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The five-six oarsmen, including the team leader, standing at the flat, pointed end of the boat, using long paddles to slice the water unlike others, maintain the pace and oversee coordination. They have also got a knack for finishing the race, a huge responsibility, which can only be fine-tuned with experience. Typically, players situated at both ends of the boat are accountable for many key decisions taken mid game.
Majority of the players are from small villages spread across backwaters who have traditionally been associated with boat racing for generations.
A few are in their 30s; most of the others range from 20 to 25 years of age. Fuelled by passion and not financial returns, there is a trade off in dedicating your life to this sport. “ Vallam kali is in our blood. It is a lifestyle. A tradition. We have a strong relationship with water. Can’t imagine life without this sport. For instance, our trustee Jiffy mortgaged his house, raised loans, and risked everything to take care of us. Imagine how dedicated one needs to be that his own family suffers but Vallam should prosper. It takes a certain degree of sacrifice,” says a Jikki, a player based in Alappuzha.
The sport is also expanding to include a growing percentage of players from places such as Manipur and Kashmir who have expertise in canoeing and kayaking. Now at 25 per cent, there could be more going forward. “The coach identified me during a national-level canoeing race in Assam and asked me to trial for snake boat racing. I trialled for it, made the cut, and joined the team. It’s been four years since I moved to Kerala, I love the people and passion,” says one of the 12 Kashmiri players on the Oars team. Asked if he’s nervous, he says, “Fear only God, nothing else. Inshallah, jeetke rahenge! (if god willing, we shall surely win),” he says. And they did.
The sport demands rigorous and consistent training to avoid exhaustion and injury. If one doesn’t master the correct paddling technique, which often takes years of dedicated efforts, rowing can be hard on the body, especially muscles and joints. Gym training is crucial as it is a sport that engages the upper body – chest, back, and core. Many a times, before jumping into the boat and hitting the water, players practice the movement and correct their posture and techniques with assistance from coaches and experienced rowers.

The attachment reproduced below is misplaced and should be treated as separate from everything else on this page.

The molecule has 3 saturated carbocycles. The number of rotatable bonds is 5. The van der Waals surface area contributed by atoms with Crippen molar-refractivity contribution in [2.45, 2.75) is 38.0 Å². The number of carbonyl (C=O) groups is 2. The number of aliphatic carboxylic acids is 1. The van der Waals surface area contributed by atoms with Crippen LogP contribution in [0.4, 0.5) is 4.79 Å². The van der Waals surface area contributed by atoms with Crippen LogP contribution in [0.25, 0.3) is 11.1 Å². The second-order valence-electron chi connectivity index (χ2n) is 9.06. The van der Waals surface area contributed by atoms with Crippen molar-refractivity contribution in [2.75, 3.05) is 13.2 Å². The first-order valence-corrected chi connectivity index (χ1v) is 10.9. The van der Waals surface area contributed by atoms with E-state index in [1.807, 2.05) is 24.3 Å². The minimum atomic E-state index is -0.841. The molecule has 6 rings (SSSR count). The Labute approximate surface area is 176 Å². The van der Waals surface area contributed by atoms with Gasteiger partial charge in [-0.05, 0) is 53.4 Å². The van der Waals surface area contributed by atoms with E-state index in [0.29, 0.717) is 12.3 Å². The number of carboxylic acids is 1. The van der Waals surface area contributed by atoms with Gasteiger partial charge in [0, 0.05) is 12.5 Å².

Days follow a pattern in a sportsperson’s life, says coach John Varghese. “Running, time at the gym, one hour of rowing on water, another hour off boat to fine-tune techniques, and so on. The training also needs to be altered depending on the strengths and weaknesses of the teams and their needs.”
Months of living alongside each other and training together have rendered a sort of sixth sense among the players, says Harris, a player on the team. To anticipate your team-mate’s next move, to step in and help when a player is lagging, to paddle with synchrony, can all be attributed to the deep understanding shared by the players. “No other sport has such a large number of people coming together. Say football or cricket, it is less than 11 people. Here, a group of 82 players who can act as one come together with a single-minded dedication to win. Where can you see such a thing?”
Once favoured by kings for warfare, then a community sporting event across villages, and now, with the intervention by Kerala Tourism, an extravaganza attracting domestic and foreign tourists alike. Kerala’s boat racing has truly endured and evolved with time without losing its lustre and rooted charm.